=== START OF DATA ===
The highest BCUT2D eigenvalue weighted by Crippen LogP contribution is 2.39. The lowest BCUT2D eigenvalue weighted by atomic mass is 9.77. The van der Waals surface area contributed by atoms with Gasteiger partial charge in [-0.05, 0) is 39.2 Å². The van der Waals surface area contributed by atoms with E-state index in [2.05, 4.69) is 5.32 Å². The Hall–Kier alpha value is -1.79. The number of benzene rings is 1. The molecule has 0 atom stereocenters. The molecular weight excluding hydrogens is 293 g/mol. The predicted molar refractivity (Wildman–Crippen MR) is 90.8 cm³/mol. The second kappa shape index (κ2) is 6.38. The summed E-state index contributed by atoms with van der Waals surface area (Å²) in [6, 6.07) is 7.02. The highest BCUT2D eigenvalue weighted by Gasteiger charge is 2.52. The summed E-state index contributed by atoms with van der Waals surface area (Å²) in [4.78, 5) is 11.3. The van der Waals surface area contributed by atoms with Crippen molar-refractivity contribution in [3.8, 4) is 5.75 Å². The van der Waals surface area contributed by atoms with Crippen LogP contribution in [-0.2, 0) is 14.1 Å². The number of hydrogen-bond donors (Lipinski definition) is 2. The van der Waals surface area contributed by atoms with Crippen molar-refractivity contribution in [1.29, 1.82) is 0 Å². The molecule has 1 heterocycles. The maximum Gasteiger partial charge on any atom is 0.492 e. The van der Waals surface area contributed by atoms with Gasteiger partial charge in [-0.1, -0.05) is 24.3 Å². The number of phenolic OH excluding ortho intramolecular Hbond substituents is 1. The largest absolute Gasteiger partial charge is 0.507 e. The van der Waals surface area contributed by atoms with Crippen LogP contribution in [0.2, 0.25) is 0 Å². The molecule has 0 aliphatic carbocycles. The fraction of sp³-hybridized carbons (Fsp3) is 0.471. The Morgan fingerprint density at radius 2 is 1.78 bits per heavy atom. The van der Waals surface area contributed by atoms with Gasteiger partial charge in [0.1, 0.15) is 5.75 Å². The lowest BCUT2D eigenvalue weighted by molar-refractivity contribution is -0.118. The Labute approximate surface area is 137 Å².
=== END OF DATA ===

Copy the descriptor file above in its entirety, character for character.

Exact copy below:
The highest BCUT2D eigenvalue weighted by Crippen LogP contribution is 2.39. The lowest BCUT2D eigenvalue weighted by atomic mass is 9.77. The van der Waals surface area contributed by atoms with Gasteiger partial charge in [-0.05, 0) is 39.2 Å². The van der Waals surface area contributed by atoms with E-state index in [2.05, 4.69) is 5.32 Å². The Hall–Kier alpha value is -1.79. The number of benzene rings is 1. The molecule has 0 atom stereocenters. The molecular weight excluding hydrogens is 293 g/mol. The predicted molar refractivity (Wildman–Crippen MR) is 90.8 cm³/mol. The second kappa shape index (κ2) is 6.38. The summed E-state index contributed by atoms with van der Waals surface area (Å²) in [6, 6.07) is 7.02. The highest BCUT2D eigenvalue weighted by Gasteiger charge is 2.52. The summed E-state index contributed by atoms with van der Waals surface area (Å²) in [4.78, 5) is 11.3. The van der Waals surface area contributed by atoms with Crippen molar-refractivity contribution in [3.8, 4) is 5.75 Å². The van der Waals surface area contributed by atoms with Crippen LogP contribution in [-0.2, 0) is 14.1 Å². The number of hydrogen-bond donors (Lipinski definition) is 2. The van der Waals surface area contributed by atoms with Crippen molar-refractivity contribution in [1.29, 1.82) is 0 Å². The molecule has 1 heterocycles. The maximum Gasteiger partial charge on any atom is 0.492 e. The van der Waals surface area contributed by atoms with Gasteiger partial charge in [-0.1, -0.05) is 24.3 Å². The number of phenolic OH excluding ortho intramolecular Hbond substituents is 1. The largest absolute Gasteiger partial charge is 0.507 e. The van der Waals surface area contributed by atoms with Crippen LogP contribution in [0.2, 0.25) is 0 Å². The molecule has 0 aliphatic carbocycles. The fraction of sp³-hybridized carbons (Fsp3) is 0.471. The Morgan fingerprint density at radius 2 is 1.78 bits per heavy atom. The van der Waals surface area contributed by atoms with Gasteiger partial charge in [0.1, 0.15) is 5.75 Å². The lowest BCUT2D eigenvalue weighted by molar-refractivity contribution is -0.118. The Labute approximate surface area is 137 Å².